• June 21, 2017

    How Much Can We Charge? Using Gravity Models to Predict Feedstock Availability and Tip Fees for Biogas Project

    Clear understanding of the availability of feedstock and of the tip fees a new anaerobic digestion project can command is critical for developers and financiers. From a high level, it is possible to generate reliable estimates of feedstock generation in a region, but understanding what quantities of feedstock a project can expect to attract and the tip fees it can charge is a challenge

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  • June 9, 2017

    What is the cost of Cap & Trade on the Greenhouse Industry in Ontario?

    A significant cost portion for operating a greenhouse in Ontario is heating. With the new Cap & Trade program implemented on January 2017, the cost of heating with fossil fuel will rise. This white paper will help explain the cost of this Cap & Trade program and how this cost can be mitigated.

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  • June 1, 2017

    Why Should We Care About Supply Chain Analytics?

    Economic viability of bioenergy projects depends on de-risking feedstock supply. This white paper series helps explain the relevance of the latest developments in biomass supply chain research and analytics to industry developers and lenders. It serves as an introduction to important feedstock supply chain de-risking concepts: from risk analysis methods to actual procurement strategies.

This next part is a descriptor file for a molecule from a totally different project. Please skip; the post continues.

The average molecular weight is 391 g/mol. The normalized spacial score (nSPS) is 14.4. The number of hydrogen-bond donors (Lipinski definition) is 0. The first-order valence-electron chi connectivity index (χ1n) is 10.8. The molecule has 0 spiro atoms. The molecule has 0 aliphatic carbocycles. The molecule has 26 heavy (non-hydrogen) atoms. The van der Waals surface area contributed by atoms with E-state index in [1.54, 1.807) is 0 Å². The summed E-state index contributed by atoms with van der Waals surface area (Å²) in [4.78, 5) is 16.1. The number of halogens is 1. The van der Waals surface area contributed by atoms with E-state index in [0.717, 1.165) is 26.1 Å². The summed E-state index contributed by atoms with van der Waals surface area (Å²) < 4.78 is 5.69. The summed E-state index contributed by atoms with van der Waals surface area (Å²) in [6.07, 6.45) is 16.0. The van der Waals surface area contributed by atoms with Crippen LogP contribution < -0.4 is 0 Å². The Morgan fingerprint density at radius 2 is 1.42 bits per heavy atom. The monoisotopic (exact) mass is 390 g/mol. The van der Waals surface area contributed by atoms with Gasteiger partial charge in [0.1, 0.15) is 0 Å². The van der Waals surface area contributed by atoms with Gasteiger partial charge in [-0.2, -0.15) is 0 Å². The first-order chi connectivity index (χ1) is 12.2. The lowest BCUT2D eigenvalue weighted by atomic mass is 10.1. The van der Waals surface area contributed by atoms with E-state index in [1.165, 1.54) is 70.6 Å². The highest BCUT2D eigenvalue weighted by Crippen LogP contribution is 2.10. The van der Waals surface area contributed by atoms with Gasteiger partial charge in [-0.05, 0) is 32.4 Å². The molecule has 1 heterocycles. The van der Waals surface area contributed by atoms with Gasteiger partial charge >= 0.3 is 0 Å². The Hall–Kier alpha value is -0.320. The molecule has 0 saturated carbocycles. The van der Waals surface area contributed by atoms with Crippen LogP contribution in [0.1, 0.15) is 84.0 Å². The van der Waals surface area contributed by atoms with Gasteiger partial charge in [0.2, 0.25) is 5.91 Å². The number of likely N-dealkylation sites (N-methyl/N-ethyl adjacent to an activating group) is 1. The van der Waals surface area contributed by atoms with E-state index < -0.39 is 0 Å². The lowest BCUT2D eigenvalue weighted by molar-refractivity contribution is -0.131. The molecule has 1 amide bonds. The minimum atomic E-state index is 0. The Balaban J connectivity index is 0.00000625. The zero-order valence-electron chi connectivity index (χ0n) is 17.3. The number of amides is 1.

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  • June 1, 2017

    Five Common Mistakes in Wood Procurement

    In 2011, a fortune 500 company purchased a large woody biomass combustor to heat and cool its factory in North Carolina. It expected to be able to utilize “typical hog fuel” or “whole tree chip”. The manufacturer confirmed the wood spec, and the company issued an RFQ to local wood suppliers. In the end, the project could only burn “clean paper quality” chip—the handling and conveying system kept blocking up. The ongoing premium to burn the higher grade wood chips is over $10 per ton or over $300,000 each and every year.

    These kinds of failures happen over and over in new bioenergy builds. It is a fact that the vast majority of bioenergy project failures occur due to feedstock related issues.

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